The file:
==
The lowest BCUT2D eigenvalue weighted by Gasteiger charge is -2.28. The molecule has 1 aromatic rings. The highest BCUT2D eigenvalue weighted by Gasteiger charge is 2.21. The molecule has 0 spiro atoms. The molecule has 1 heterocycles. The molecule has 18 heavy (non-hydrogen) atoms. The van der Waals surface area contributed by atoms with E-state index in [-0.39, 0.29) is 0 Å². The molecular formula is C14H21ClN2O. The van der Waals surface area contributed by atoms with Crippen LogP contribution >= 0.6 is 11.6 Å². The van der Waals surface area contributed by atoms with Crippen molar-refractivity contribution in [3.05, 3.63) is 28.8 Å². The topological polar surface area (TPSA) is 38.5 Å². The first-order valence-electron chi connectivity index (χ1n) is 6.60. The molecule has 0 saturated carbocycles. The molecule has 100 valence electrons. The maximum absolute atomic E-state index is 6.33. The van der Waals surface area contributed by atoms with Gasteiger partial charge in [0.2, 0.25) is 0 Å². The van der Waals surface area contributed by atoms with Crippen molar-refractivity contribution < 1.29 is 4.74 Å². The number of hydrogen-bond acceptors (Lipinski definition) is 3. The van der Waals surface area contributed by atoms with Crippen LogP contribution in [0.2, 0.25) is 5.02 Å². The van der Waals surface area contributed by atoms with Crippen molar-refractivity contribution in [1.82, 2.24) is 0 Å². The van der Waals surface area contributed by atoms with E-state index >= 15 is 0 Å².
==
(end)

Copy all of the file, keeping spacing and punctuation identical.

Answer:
The lowest BCUT2D eigenvalue weighted by Gasteiger charge is -2.28. The molecule has 1 aromatic rings. The highest BCUT2D eigenvalue weighted by Gasteiger charge is 2.21. The molecule has 0 spiro atoms. The molecule has 1 heterocycles. The molecule has 18 heavy (non-hydrogen) atoms. The van der Waals surface area contributed by atoms with E-state index in [-0.39, 0.29) is 0 Å². The molecular formula is C14H21ClN2O. The van der Waals surface area contributed by atoms with Crippen LogP contribution >= 0.6 is 11.6 Å². The van der Waals surface area contributed by atoms with Crippen molar-refractivity contribution in [3.05, 3.63) is 28.8 Å². The topological polar surface area (TPSA) is 38.5 Å². The first-order valence-electron chi connectivity index (χ1n) is 6.60. The molecule has 0 saturated carbocycles. The molecule has 100 valence electrons. The maximum absolute atomic E-state index is 6.33. The van der Waals surface area contributed by atoms with Gasteiger partial charge in [0.2, 0.25) is 0 Å². The van der Waals surface area contributed by atoms with Crippen molar-refractivity contribution < 1.29 is 4.74 Å². The number of hydrogen-bond acceptors (Lipinski definition) is 3. The van der Waals surface area contributed by atoms with Crippen LogP contribution in [0.2, 0.25) is 5.02 Å². The van der Waals surface area contributed by atoms with Crippen molar-refractivity contribution in [1.82, 2.24) is 0 Å². The van der Waals surface area contributed by atoms with E-state index >= 15 is 0 Å².